Another Congress, Another SGR Patch?
Modern Healthcare writes about how, despite broad consensus on the need for a permanent doc fix, lawmakers cannot agree on how to pay for overhauling the Medicare pay formula. Other stories look at the uncertain fate of the Children's Health Insurance Program and the fast-tracking of a veterans' suicide prevention bill.
Predictable Fault Lines Emerge As Perennial Doc-Fix Debate Begins
There's only one outstanding issue left to resolve before Congress can pass a permanent “doc fix”: how to cover the roughly $140 billion price tag. Last year, that nagging detail derailed a much celebrated bipartisan, bicameral deal to permanently do away with Medicare's widely loathed sustainable growth-rate formula for paying doctors. That resulted in a 17th consecutive patch that expires at the end of March. If Congress doesn't take action, doctors will face a 21.2% cut in payments for treating Medicare patients, an outcome that's viewed as untenable by both Democrats and Republicans. (Demko, 1/21)
The Washington Post's Wonkblog:
Millions Of Children Could Soon Lose Their Health Insurance If Congress Doesn’t Act
For all the handwringing about what the new Republican-controlled Congress could do to Obamacare, another health insurance program could be dropped entirely if lawmakers don't take action this year: the Children's Health Insurance Program. The program covers an estimated 8 million children in low- and middle-income families that earn too much to qualify for Medicaid. Funding is set to expire in September, and it's not clear yet if the new Congress will extend CHIP or scale it back. Those who get dropped will probably have to go on to the new health insurance exchanges for coverage, but one estimate found as many as 2.7 million children could still lose health insurance if CHIP goes away this year. (Millman, 1/21)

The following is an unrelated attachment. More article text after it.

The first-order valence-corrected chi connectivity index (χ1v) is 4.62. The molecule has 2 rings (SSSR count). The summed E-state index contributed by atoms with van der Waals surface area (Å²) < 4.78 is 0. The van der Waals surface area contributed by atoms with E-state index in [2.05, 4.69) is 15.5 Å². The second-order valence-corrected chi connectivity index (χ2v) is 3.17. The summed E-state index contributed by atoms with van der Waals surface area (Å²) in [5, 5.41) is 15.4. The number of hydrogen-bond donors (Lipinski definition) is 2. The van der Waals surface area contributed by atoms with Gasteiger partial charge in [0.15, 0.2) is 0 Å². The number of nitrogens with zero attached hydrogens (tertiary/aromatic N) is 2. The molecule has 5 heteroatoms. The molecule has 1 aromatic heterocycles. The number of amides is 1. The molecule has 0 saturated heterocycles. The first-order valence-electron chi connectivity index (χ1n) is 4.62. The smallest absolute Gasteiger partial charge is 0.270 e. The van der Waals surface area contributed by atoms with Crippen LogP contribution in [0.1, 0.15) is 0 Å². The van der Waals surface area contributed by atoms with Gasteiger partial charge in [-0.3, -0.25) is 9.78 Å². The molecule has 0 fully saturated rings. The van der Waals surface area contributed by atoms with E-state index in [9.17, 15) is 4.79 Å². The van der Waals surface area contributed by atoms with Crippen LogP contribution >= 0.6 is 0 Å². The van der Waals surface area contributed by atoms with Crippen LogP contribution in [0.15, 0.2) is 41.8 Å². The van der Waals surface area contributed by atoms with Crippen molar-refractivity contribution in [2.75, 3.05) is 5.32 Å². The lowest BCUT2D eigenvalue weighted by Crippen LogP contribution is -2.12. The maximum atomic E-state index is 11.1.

Senate Panel Fast-Tracks Approval Of Vets Suicide Bill
A Senate committee wasted no time Wednesday advancing veterans suicide-prevention legislation that stalled in the Senate last month despite overwhelming support. The measure would require annual third-party evaluations of Veterans Affairs Department mental health and suicide-prevention programs and promote collaboration between the VA and non-profit mental health organizations to stem the epidemic of veteran suicides. (O'Brien, 1/21)